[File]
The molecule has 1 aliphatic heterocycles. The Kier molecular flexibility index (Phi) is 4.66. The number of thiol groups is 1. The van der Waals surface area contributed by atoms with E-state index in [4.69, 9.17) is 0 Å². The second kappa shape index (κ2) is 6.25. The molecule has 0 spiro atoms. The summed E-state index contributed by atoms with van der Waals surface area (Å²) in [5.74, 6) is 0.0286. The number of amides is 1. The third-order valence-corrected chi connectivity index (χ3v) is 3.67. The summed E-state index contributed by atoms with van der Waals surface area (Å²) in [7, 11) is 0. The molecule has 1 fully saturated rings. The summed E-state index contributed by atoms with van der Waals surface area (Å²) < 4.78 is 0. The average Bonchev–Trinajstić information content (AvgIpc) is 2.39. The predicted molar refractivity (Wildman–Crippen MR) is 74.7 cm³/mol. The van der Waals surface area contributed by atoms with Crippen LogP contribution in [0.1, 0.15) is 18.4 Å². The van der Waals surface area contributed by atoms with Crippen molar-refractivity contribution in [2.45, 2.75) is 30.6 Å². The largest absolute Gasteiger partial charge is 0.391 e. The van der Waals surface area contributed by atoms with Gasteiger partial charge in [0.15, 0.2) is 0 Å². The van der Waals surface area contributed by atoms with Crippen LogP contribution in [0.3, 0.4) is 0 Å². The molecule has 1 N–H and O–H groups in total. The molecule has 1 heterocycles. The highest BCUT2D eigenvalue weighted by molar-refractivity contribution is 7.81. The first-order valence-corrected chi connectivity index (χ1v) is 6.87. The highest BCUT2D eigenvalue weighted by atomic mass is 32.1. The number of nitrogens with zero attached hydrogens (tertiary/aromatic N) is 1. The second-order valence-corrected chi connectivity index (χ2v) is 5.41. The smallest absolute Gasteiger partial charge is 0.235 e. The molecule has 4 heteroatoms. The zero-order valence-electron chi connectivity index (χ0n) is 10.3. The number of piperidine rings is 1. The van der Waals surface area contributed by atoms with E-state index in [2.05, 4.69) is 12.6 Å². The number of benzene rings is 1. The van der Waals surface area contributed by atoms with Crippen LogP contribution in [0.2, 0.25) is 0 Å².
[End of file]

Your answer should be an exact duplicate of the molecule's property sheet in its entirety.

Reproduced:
The molecule has 1 aliphatic heterocycles. The Kier molecular flexibility index (Phi) is 4.66. The number of thiol groups is 1. The van der Waals surface area contributed by atoms with E-state index in [4.69, 9.17) is 0 Å². The second kappa shape index (κ2) is 6.25. The molecule has 0 spiro atoms. The summed E-state index contributed by atoms with van der Waals surface area (Å²) in [5.74, 6) is 0.0286. The number of amides is 1. The third-order valence-corrected chi connectivity index (χ3v) is 3.67. The summed E-state index contributed by atoms with van der Waals surface area (Å²) in [7, 11) is 0. The molecule has 1 fully saturated rings. The summed E-state index contributed by atoms with van der Waals surface area (Å²) < 4.78 is 0. The average Bonchev–Trinajstić information content (AvgIpc) is 2.39. The predicted molar refractivity (Wildman–Crippen MR) is 74.7 cm³/mol. The van der Waals surface area contributed by atoms with Crippen LogP contribution in [0.1, 0.15) is 18.4 Å². The van der Waals surface area contributed by atoms with Crippen molar-refractivity contribution in [2.45, 2.75) is 30.6 Å². The largest absolute Gasteiger partial charge is 0.391 e. The van der Waals surface area contributed by atoms with Gasteiger partial charge in [0.15, 0.2) is 0 Å². The van der Waals surface area contributed by atoms with Crippen LogP contribution in [0.3, 0.4) is 0 Å². The molecule has 1 N–H and O–H groups in total. The molecule has 1 heterocycles. The highest BCUT2D eigenvalue weighted by molar-refractivity contribution is 7.81. The first-order valence-corrected chi connectivity index (χ1v) is 6.87. The highest BCUT2D eigenvalue weighted by atomic mass is 32.1. The number of nitrogens with zero attached hydrogens (tertiary/aromatic N) is 1. The second-order valence-corrected chi connectivity index (χ2v) is 5.41. The smallest absolute Gasteiger partial charge is 0.235 e. The molecule has 4 heteroatoms. The zero-order valence-electron chi connectivity index (χ0n) is 10.3. The number of piperidine rings is 1. The van der Waals surface area contributed by atoms with E-state index in [2.05, 4.69) is 12.6 Å². The number of benzene rings is 1. The van der Waals surface area contributed by atoms with Crippen LogP contribution in [0.2, 0.25) is 0 Å².